View towards Bickton Mill
|Bickton shown within Hampshire|
|OS grid reference|
|Sovereign state||United Kingdom|
|EU Parliament||South East England|
Bickton is a hamlet in the civil parish of Fordingbridge, next to the River Avon. The most notable buildings in the hamlet are the 15th-century manor house (with a 17th-century facade), and the 18th/19th century mill buildings.
Bickton is recorded in the Domesday Book of 1086 when it was held by Hugh Maci from Hugh d'Avranches, 1st Earl of Chester. Before 1066 the manor had been held by "Ketil the steersman" from King Edward. As a settlement of 18 families it was at that time bigger than the manor of Fordingbridge. The overlordship in the 13th century, when it is next mentioned, belonged to the Earl of Salisbury, and as late as 1641 the manor was said to be held of the king as of the earldom of Salisbury.
In the 13th and 14th centuries the manor was in the hands of the Fitz Aucher family, and in the 15th century it was held by the Romsey family. The manor descended to the Bartholomews, but a dispute arose in the 16th century when Thomas Bartholomew and his wife Anne complained that Arthur Bulkeley and others had entered their manor-house of Bickton, broken down their hedges and gates, driven away their cattle and taken away "a greate bell hanging in the roffe of the said manor-howse wyche of a veri long tyme hadd hanged there and used as a warnyng bell when any daunger of enemyes fyer or theves were abought the seid howse." In 1632 the manor was sold to John Davenant who was at that time the bishop of Salisbury, and the manor stayed with the Davenants throughout the 17th century. It was purchased by Sir Eyre Coote in 1766, being joined to the West Park estate in Rockbourne.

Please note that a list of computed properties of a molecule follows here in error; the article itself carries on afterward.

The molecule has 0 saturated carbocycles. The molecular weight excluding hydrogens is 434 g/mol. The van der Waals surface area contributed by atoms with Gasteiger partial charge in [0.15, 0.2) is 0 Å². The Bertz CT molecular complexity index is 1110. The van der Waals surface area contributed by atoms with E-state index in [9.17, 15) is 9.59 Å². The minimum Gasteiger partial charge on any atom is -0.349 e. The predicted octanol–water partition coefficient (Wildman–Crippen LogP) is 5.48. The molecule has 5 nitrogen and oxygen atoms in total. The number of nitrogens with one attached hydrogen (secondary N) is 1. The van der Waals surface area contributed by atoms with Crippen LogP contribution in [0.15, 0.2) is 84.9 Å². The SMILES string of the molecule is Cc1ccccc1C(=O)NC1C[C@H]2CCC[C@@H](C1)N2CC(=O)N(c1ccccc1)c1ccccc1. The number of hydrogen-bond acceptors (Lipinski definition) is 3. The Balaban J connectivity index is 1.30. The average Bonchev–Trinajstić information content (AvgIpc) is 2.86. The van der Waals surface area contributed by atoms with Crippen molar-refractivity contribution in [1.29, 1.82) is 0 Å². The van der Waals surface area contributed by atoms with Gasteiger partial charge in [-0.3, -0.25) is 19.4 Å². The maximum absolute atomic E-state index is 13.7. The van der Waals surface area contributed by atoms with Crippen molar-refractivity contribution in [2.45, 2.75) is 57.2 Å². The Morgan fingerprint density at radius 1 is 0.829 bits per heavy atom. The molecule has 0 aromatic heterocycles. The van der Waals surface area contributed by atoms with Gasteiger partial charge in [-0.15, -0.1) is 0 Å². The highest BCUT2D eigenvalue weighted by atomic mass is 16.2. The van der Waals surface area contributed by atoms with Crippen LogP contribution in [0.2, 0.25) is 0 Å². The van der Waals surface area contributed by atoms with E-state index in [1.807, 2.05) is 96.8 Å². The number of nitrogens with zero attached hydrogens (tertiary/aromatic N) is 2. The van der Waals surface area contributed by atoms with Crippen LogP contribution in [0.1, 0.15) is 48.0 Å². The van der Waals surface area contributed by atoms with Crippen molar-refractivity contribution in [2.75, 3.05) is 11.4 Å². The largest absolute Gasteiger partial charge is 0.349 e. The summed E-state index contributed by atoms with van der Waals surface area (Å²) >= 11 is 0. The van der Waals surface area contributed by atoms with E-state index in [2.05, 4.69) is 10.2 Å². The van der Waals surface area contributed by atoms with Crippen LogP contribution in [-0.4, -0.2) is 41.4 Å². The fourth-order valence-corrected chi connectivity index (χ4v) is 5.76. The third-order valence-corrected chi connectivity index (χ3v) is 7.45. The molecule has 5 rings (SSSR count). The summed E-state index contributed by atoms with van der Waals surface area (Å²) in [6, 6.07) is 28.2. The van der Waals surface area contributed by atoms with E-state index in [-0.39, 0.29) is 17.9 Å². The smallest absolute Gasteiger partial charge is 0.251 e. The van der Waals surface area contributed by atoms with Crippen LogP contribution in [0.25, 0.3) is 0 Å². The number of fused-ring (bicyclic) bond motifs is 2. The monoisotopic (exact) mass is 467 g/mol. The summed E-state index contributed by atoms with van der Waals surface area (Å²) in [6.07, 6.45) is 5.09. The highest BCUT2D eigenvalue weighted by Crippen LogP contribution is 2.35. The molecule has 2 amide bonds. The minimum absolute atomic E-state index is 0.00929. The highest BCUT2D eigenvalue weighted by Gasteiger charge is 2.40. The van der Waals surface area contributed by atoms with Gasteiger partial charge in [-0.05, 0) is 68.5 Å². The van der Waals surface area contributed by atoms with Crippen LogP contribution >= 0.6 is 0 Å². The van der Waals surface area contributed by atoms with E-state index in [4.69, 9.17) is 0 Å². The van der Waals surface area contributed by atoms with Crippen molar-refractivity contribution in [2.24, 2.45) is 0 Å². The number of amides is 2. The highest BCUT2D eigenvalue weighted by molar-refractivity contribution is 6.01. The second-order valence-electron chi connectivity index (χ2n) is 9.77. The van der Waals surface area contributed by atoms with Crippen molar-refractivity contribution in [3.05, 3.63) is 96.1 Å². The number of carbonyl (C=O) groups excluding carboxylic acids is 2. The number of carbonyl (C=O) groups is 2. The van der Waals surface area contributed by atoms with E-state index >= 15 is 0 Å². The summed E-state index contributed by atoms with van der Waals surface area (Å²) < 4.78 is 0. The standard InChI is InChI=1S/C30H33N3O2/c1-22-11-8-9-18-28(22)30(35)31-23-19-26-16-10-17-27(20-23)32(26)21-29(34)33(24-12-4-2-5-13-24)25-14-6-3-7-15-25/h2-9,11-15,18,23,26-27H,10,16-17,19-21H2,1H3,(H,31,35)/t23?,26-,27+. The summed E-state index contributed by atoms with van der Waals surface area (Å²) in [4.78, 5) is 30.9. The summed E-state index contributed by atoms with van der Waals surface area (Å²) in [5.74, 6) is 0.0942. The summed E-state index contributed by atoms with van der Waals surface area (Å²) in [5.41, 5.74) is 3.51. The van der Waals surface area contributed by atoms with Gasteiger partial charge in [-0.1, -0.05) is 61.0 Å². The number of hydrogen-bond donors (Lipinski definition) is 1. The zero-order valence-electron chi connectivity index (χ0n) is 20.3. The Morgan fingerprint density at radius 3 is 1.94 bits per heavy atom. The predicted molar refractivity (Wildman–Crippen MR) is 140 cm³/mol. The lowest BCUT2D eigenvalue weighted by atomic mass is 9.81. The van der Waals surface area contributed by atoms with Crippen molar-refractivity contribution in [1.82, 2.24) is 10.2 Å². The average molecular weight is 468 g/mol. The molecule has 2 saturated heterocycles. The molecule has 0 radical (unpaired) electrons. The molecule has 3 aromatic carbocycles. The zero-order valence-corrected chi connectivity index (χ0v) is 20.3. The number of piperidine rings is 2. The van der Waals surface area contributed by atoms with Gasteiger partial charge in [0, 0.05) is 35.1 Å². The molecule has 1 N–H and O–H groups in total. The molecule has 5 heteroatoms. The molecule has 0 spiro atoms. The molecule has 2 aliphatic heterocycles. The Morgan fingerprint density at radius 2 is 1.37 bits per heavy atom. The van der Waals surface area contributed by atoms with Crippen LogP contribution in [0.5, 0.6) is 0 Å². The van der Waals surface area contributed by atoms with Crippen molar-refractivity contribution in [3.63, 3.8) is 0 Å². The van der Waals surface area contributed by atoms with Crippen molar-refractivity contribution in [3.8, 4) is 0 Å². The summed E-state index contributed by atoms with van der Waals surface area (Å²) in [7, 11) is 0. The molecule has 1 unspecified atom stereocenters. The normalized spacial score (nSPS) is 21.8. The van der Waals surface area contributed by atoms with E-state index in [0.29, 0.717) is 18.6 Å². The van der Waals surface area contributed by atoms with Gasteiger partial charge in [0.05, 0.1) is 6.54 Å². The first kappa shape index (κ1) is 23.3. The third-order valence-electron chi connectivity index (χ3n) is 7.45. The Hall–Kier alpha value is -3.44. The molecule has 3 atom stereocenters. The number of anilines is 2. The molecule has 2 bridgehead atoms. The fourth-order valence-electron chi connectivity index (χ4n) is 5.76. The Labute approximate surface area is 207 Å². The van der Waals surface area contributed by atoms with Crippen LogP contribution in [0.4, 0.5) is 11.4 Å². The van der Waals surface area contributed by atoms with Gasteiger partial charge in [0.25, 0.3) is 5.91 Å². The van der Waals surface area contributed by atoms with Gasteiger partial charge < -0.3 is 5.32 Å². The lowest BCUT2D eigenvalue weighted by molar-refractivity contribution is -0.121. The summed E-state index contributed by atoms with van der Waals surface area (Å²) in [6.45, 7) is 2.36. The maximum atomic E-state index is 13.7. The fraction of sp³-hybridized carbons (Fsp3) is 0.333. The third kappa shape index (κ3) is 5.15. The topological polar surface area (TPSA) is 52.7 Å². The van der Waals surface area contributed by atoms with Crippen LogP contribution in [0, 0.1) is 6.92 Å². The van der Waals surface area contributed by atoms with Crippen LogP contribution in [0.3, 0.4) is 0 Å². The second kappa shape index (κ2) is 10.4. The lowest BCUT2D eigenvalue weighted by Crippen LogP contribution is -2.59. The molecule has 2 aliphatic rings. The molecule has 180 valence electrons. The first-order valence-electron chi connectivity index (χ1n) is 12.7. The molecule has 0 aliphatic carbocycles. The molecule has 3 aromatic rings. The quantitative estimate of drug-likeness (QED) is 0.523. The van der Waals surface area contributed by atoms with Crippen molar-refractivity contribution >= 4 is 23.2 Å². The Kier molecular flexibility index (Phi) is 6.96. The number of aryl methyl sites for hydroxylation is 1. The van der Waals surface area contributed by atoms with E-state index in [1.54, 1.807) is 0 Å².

Media related to Bickton at Wikimedia Commons